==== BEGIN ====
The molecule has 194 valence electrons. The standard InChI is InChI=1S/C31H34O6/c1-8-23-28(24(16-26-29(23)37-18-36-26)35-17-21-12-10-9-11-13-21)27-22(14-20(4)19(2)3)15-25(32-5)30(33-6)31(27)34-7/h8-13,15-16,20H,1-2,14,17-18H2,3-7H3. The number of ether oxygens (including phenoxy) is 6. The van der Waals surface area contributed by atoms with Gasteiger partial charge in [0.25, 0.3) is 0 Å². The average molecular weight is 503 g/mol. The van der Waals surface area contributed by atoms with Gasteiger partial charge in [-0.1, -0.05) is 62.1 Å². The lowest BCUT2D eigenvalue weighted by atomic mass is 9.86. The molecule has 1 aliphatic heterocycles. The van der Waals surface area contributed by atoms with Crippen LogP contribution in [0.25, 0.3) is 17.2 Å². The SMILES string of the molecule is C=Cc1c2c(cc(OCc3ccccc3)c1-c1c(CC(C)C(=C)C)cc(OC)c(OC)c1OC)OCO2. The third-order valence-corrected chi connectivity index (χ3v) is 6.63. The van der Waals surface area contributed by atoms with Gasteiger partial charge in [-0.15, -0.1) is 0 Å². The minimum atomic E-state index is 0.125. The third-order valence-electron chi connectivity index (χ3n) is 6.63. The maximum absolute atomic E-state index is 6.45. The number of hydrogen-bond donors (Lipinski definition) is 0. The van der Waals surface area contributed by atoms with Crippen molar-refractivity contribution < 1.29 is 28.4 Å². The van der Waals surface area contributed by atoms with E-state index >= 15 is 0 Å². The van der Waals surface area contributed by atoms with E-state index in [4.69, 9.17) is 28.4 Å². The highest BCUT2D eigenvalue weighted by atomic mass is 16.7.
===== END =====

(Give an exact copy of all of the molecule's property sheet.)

The molecule has 194 valence electrons. The standard InChI is InChI=1S/C31H34O6/c1-8-23-28(24(16-26-29(23)37-18-36-26)35-17-21-12-10-9-11-13-21)27-22(14-20(4)19(2)3)15-25(32-5)30(33-6)31(27)34-7/h8-13,15-16,20H,1-2,14,17-18H2,3-7H3. The number of ether oxygens (including phenoxy) is 6. The van der Waals surface area contributed by atoms with Gasteiger partial charge in [0.25, 0.3) is 0 Å². The average molecular weight is 503 g/mol. The van der Waals surface area contributed by atoms with Gasteiger partial charge in [-0.1, -0.05) is 62.1 Å². The lowest BCUT2D eigenvalue weighted by atomic mass is 9.86. The molecule has 1 aliphatic heterocycles. The van der Waals surface area contributed by atoms with Crippen LogP contribution in [0.25, 0.3) is 17.2 Å². The SMILES string of the molecule is C=Cc1c2c(cc(OCc3ccccc3)c1-c1c(CC(C)C(=C)C)cc(OC)c(OC)c1OC)OCO2. The third-order valence-corrected chi connectivity index (χ3v) is 6.63. The van der Waals surface area contributed by atoms with Gasteiger partial charge in [-0.15, -0.1) is 0 Å². The minimum atomic E-state index is 0.125. The third-order valence-electron chi connectivity index (χ3n) is 6.63. The maximum absolute atomic E-state index is 6.45. The number of hydrogen-bond donors (Lipinski definition) is 0. The van der Waals surface area contributed by atoms with Crippen molar-refractivity contribution < 1.29 is 28.4 Å². The van der Waals surface area contributed by atoms with E-state index >= 15 is 0 Å². The van der Waals surface area contributed by atoms with E-state index in [4.69, 9.17) is 28.4 Å². The highest BCUT2D eigenvalue weighted by atomic mass is 16.7.